Giving guys with no track record or a recently poor track records at bats or innings to pitch are gambles even if you get them for free. Phillips was an educated gamble where as the Mays and Michaleks of the world were simply not. A better example may be this: Keeping Cody Ross would have been an educated gamble. Instead the Reds went the retread route and kept Quentin McCracken. That is really what I meant by that. This team needs to hit on a few more of these and there is no room for the McCrackens, Michaleks and Mayses of the world. Ross would have some value for this team right now.

Every year a number of these types of guys become available or are stuck in situations where they don't get a chance and are available for cheap. The reds shouldn't be passing especially if they fill a need area.

I was only trying to make a distinction between Phillips types and pure retreads.

Johnny Footstool
10-12-2006, 11:13 PM
Understood.

Will M
10-12-2006, 11:29 PM
Would you rather have: 2 good young cheap relievers OR
an expensive 3b who can't hit lefties and wants to play SS plus a lazy overweight expensive OF who has never driven in 90 runs?

'The Trade' might have sucked for 2006 but it will be good going forward.

Johnny Footstool
10-13-2006, 12:32 AM
Would you rather have: 2 good young cheap relievers OR
an expensive 3b who can't hit lefties and wants to play SS plus a lazy overweight expensive OF who has never driven in 90 runs?

'The Trade' might have sucked for 2006 but it will be good going forward.

Yeah, keep telling yourself that.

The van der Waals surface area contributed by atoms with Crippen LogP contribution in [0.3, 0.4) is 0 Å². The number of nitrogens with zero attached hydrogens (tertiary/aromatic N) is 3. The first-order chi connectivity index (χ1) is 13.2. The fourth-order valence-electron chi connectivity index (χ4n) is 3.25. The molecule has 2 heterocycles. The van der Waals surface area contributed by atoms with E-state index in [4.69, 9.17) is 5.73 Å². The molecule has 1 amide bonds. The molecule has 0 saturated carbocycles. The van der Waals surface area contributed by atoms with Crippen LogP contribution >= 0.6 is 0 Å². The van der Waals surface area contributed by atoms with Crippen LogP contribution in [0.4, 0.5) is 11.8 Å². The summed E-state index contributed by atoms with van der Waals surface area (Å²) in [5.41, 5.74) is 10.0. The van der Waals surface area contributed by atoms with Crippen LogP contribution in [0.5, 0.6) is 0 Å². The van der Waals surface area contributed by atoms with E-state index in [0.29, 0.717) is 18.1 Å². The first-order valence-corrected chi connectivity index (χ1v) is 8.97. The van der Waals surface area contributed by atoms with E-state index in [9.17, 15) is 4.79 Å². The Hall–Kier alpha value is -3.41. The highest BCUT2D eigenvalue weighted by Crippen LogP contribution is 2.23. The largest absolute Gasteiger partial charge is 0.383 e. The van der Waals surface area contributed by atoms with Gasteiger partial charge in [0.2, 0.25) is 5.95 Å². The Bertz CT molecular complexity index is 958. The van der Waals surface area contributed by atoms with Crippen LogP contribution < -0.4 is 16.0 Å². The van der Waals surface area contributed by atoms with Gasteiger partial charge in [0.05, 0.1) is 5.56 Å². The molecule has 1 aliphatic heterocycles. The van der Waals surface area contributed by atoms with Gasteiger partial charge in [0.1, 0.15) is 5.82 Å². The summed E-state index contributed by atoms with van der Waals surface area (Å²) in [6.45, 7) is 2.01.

alloverjr
10-13-2006, 12:48 AM
Would you rather have: 2 good young cheap relievers OR
an expensive 3b who can't hit lefties and wants to play SS plus a lazy overweight expensive OF who has never driven in 90 runs?

'The Trade' might have sucked for 2006 but it will be good going forward.


Alex, I"ll take the two position players who get on base please.

Slyder
10-13-2006, 02:18 PM
Because the top flight pitchers are a bigger risk, and they probably wouldn't sign with the Reds anyway, even if you threw the extra money at them.

Pitcher A: 29 yrs old, career 4.06 ERA (4.50 ERA last year), 1.35 Career WHIP (1.38 last year), 21 HRs Allowed, 0 CGs, 156 Ks, slightly below 3/1 K/BB, Average 6 IP per start, 1.17 GB/FB ratio this year.

Pitcher B: 34 yrs old, career 3.92 (ERA below 3.60 every year except 1 with current team), 1.31 Career Whip (again below that every year except 1), 180 ks, 6.2 IP per start, 3 CGs with 1 Shutout last year, 1.1 GB/FB Career Ratio.

Pitcher C: 30 yrs old, 4.60 ERA (4.31 ERA this year), 1.38 Career WHIP (1.43 last year, to his credit consistantly in the 1.30-1.50 range with 1 exception), 0 CGs since 2004, 28 HRs allowed, 5.2 Innings Per Start Average, 2/1 K/BB Ratio, .82 Career GB/FB ratio.

This is comparision of 3 pitchers that seem to be having the most play on this board. October is all about pitching. You dont have the great rotations any more. If you load up the front of the rotation then youve done more than all of the NL Teams have. We have seen what "b-level" shopping gets you... Eric Milton, Paul Wilson (probably the best of this list), Jimmy Haynes, Doug Peter Paul Mary?? oh ya Dave Williams and honestly Im SICK of it. We are close to have a top tier rotation in baseball with Harang and Arroyo solidified in there spots, and you have Lizard for the 4-5 spot ALREADY here get one more good pitcher and we are playing not watching, why keep up the failed B to C-List policies that date back to Leather Pants?